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Tropical Asia experiences fires and haze annually, which cause significant human health problems and economic damage across the region. The 2015 event was one of the worst on record.

Forest fires in Southeast Asia during the El Niño droughts of 2015 caused considerable disruption to the biodiversity of the region due to the smoke-induced haze they created, according to new research published in the Environmental Research Letters journal and led by Benjamin Lee at the University of Kent and the National Parks Board in Singapore.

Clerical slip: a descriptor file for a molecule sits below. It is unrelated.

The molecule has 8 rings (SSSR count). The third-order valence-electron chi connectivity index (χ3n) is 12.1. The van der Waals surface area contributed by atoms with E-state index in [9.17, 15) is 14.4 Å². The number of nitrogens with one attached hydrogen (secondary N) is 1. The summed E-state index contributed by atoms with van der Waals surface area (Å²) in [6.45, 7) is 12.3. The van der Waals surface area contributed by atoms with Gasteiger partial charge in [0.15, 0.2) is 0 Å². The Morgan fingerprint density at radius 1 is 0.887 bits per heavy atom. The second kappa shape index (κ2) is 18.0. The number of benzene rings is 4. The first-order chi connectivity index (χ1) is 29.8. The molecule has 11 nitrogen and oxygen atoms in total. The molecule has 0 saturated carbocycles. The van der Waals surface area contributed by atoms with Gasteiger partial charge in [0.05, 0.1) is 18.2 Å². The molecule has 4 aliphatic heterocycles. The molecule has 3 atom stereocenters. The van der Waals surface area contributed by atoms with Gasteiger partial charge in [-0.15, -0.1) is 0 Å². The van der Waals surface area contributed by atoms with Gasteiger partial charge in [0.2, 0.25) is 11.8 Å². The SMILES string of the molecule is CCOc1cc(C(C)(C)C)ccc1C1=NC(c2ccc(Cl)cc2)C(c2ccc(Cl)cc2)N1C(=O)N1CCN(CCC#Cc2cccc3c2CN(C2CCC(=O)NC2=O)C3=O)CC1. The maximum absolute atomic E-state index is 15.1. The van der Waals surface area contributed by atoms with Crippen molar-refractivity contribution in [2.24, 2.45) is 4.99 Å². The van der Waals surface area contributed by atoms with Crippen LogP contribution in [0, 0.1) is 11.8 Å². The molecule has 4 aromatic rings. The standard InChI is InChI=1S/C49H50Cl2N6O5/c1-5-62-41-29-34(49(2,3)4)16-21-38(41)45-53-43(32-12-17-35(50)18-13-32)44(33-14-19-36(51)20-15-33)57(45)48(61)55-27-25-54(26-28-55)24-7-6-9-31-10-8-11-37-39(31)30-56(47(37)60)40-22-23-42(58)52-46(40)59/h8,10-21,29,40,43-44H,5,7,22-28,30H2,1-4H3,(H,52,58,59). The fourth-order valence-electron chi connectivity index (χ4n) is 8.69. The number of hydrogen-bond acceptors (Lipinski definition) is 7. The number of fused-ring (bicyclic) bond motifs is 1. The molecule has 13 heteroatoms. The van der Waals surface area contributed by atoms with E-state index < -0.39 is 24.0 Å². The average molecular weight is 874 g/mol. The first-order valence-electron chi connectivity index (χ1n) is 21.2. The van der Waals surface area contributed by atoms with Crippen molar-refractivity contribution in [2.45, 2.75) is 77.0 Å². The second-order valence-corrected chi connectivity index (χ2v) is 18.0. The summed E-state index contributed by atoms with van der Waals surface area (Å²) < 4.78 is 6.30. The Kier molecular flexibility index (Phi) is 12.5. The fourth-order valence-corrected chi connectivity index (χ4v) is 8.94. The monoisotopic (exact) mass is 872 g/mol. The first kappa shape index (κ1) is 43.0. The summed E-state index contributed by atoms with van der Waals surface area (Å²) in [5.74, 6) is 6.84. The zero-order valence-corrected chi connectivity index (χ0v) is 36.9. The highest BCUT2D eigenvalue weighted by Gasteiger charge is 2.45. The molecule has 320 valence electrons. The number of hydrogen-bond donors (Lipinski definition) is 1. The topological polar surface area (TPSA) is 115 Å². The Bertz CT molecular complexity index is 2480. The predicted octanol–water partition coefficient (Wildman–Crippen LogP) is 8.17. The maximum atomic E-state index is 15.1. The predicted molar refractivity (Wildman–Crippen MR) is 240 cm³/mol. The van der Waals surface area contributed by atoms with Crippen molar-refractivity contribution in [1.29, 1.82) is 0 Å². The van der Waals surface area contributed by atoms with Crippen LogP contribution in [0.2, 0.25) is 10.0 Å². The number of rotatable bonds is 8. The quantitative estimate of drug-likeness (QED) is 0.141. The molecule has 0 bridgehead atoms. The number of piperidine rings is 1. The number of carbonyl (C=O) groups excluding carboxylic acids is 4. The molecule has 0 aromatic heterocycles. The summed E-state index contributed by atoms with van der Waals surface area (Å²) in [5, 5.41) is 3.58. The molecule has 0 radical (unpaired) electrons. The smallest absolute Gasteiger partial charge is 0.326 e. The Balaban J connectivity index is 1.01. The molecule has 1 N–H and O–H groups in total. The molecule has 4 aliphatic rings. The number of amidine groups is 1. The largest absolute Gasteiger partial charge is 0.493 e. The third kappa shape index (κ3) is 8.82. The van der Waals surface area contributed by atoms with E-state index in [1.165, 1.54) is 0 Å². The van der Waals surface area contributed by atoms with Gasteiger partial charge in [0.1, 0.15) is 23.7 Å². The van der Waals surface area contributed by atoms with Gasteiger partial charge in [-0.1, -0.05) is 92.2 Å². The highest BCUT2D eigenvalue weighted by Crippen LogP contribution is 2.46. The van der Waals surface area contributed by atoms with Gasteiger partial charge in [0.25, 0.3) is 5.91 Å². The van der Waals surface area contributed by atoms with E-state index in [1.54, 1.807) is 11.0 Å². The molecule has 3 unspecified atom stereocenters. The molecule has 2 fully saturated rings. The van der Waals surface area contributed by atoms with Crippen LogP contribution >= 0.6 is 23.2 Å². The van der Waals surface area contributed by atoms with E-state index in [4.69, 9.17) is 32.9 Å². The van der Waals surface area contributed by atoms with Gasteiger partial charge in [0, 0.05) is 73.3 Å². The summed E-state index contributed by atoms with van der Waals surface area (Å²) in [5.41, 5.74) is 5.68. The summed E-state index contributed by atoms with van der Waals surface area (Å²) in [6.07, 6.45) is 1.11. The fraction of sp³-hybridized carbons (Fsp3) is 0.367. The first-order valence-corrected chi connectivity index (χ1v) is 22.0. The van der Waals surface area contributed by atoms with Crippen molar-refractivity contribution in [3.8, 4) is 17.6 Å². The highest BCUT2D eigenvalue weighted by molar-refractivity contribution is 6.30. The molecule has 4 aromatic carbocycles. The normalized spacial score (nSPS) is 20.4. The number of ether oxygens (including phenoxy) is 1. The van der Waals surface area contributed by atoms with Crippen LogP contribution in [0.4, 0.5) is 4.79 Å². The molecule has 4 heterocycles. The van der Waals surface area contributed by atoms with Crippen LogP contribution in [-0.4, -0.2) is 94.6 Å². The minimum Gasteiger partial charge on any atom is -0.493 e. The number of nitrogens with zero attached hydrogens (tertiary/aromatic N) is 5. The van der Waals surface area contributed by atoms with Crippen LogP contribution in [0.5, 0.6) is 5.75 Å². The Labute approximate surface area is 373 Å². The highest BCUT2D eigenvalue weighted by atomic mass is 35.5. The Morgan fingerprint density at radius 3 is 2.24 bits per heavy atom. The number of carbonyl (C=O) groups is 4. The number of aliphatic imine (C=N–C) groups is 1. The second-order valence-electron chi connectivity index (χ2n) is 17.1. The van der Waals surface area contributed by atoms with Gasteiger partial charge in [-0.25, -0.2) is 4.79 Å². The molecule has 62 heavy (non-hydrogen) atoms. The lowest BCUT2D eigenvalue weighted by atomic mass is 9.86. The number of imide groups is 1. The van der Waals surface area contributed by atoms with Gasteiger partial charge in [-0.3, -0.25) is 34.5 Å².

In the first study of its kind, Benjamin monitored wildlife acoustic activity in Singapore before, during and after the major forest fires that hit the region in 2015. The data showed a dramatic drop in acoustic activity by as much as 37.5 percent during the haze as animals were affected by the pollution. It took a further 16 weeks after the haze had dissipated before acoustic levels showed even a partial recovery. Furthermore, researchers said it’s highly likely the damage to wildlife was even greater in locations closer to the fires, where air pollution levels were 15 times higher than those in Singapore.

The findings indicate that large-scale air pollution events, such as those caused by forest or peatland fires, have a far greater impact on biodiversity than previously thought and that preventing such events is paramount.

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